Google Maps has become increasingly beset with ads in recent years, with promoted pins and locations on various instances of Maps. But this patent, which determines how Google goes about valuing ads in Google Maps — it, shockingly, has a lot to do with location — shows that the company might be looking at turning every part of the world into a digital version of Times Square, by displaying ads in-between the streets on a map. Hopefully it doesn't feel the need to run ads in all these potential slots at once, as that might make it rather difficult to navigate:

Outsourcing having a life to AI

It's tough to do things, I know. Many days, even before the pandemic, I was content to just sit on the couch all day watching TV and ordering takeout. But Google is apparently looking into outsourcing to a virtual assistant the task of making sure you actually get your butt off the sofa. The patent outlines an assistant that could suggest things to do, as well as where and when to do them, based on the user's preferences. It could also suggest things to do that your friends or other users have enjoyed doing. Some of the suggestions aren't exactly things I'd consider a hobby, though: choosing "fight off a cold" as an activity is a really odd way to want to pass the time.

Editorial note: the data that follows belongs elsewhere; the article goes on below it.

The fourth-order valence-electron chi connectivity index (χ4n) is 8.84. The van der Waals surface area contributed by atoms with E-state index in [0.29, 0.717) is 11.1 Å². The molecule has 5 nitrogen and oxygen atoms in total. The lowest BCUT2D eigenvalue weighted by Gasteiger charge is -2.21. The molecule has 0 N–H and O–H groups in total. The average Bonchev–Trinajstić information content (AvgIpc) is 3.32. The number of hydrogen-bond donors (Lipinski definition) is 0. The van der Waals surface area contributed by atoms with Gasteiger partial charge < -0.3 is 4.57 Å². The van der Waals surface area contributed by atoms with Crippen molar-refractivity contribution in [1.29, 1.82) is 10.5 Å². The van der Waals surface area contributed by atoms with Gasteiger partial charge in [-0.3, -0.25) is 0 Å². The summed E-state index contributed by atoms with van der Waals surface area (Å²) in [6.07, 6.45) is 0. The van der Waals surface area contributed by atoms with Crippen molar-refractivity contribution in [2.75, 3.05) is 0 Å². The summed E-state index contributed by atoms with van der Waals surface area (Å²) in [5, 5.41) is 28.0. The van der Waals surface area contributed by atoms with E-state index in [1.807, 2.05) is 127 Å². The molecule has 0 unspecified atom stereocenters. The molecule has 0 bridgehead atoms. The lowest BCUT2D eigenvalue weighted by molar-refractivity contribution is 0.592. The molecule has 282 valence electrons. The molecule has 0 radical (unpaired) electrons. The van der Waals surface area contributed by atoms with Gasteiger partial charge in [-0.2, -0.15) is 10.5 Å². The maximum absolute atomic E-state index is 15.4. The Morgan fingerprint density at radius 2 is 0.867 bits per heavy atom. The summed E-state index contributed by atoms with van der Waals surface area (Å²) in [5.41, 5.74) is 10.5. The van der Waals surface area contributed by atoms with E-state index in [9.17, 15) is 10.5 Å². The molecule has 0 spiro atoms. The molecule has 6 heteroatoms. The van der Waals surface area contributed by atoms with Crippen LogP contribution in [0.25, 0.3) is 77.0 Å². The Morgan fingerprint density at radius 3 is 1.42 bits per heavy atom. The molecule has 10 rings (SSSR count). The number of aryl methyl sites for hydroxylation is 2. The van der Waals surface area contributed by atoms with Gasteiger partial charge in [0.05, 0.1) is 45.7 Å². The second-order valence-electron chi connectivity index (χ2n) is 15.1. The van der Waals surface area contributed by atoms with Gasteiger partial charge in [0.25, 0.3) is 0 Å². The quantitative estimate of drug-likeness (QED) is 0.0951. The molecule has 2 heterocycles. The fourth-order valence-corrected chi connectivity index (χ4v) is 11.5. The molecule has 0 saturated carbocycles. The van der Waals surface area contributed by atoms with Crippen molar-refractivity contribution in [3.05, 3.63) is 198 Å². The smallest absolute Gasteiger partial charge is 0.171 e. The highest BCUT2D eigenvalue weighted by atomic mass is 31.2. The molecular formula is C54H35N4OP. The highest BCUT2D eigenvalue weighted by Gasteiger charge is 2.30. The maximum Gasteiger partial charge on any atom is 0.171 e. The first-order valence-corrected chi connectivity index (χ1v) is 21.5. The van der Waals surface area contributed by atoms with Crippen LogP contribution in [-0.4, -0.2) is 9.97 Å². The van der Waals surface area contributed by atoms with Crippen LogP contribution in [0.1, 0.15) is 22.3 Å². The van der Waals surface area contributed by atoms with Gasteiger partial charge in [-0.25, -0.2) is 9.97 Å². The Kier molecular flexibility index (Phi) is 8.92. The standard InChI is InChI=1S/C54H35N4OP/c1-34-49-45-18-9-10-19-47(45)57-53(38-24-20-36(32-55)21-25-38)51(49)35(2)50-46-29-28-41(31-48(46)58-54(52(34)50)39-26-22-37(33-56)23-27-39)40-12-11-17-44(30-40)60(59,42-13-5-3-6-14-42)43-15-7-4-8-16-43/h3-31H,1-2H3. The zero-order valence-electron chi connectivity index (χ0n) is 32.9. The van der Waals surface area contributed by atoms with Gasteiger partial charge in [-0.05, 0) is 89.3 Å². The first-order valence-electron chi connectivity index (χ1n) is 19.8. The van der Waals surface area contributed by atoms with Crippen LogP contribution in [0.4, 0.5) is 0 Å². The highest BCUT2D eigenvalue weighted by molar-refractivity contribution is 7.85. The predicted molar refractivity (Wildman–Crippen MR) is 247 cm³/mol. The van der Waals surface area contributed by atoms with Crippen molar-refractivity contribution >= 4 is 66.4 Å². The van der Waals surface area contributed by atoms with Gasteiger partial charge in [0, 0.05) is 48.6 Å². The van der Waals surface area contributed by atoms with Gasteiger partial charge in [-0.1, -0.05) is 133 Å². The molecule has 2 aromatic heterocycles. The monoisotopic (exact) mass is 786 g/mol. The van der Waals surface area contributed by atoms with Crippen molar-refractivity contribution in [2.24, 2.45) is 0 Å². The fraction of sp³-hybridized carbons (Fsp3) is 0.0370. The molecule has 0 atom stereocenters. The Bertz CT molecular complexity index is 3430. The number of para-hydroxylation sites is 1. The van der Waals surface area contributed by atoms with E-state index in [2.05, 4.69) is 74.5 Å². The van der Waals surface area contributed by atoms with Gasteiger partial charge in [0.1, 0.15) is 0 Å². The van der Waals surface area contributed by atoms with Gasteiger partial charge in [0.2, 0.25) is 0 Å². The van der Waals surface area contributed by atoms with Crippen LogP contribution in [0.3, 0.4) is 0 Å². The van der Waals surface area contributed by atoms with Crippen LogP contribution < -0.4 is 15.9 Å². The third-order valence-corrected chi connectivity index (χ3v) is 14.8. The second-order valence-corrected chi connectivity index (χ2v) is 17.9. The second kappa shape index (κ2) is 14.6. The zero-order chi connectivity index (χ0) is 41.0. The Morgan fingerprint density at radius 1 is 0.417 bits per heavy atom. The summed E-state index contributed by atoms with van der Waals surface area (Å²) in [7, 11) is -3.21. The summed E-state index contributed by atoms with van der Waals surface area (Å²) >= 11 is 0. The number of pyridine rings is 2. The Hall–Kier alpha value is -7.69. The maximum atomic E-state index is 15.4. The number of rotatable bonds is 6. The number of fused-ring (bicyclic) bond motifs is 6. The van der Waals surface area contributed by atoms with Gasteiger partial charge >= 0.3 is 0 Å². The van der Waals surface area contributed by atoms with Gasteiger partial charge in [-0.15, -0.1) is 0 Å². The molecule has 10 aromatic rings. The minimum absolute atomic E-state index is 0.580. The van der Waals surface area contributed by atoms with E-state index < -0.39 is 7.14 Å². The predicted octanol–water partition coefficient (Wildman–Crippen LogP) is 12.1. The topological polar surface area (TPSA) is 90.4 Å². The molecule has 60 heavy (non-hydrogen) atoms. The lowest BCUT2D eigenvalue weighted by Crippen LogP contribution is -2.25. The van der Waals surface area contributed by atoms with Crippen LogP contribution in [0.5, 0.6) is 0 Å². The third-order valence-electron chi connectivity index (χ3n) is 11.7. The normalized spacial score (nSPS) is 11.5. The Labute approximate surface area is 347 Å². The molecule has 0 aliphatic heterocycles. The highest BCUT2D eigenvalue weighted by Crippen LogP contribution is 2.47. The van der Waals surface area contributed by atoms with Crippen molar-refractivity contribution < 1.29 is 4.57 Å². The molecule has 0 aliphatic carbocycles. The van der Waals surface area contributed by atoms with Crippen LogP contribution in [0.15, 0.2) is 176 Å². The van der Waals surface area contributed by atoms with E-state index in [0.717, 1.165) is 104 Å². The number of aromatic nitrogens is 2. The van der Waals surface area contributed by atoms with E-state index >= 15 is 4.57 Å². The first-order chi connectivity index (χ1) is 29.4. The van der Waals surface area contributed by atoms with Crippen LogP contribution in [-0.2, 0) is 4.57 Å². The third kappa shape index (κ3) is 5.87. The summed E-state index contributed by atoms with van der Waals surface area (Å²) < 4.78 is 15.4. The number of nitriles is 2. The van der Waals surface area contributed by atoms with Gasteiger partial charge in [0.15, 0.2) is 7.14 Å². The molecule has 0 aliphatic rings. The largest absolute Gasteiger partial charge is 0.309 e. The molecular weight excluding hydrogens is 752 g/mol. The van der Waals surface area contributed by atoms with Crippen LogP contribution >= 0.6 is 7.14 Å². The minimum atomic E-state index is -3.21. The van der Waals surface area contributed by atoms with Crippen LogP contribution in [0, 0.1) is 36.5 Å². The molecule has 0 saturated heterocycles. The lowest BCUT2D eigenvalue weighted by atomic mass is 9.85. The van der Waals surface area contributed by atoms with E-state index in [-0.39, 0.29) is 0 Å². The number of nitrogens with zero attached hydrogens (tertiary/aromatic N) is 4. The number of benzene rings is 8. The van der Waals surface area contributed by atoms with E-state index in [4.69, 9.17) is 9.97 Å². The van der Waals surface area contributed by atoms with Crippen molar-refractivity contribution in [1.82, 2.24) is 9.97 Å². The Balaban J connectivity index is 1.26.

Amazon

Searching using loyalty programs

When you search for things online, you're generally only shown the prices for things that everyone sees. But if you're a member of a loyalty program, you might often get discounts or other benefits that could make some products cheaper or more attractive. Amazon's patent outlines a search engine that can store which loyalty programs you're a part of, and show any deals associated with that membership that businesses might be running. This could be useful for finding deals at partners of loyalty programs that you might not be aware of, but if you're already loyal to one hotel or airline brand, you're probably going to search them first before doing a general search.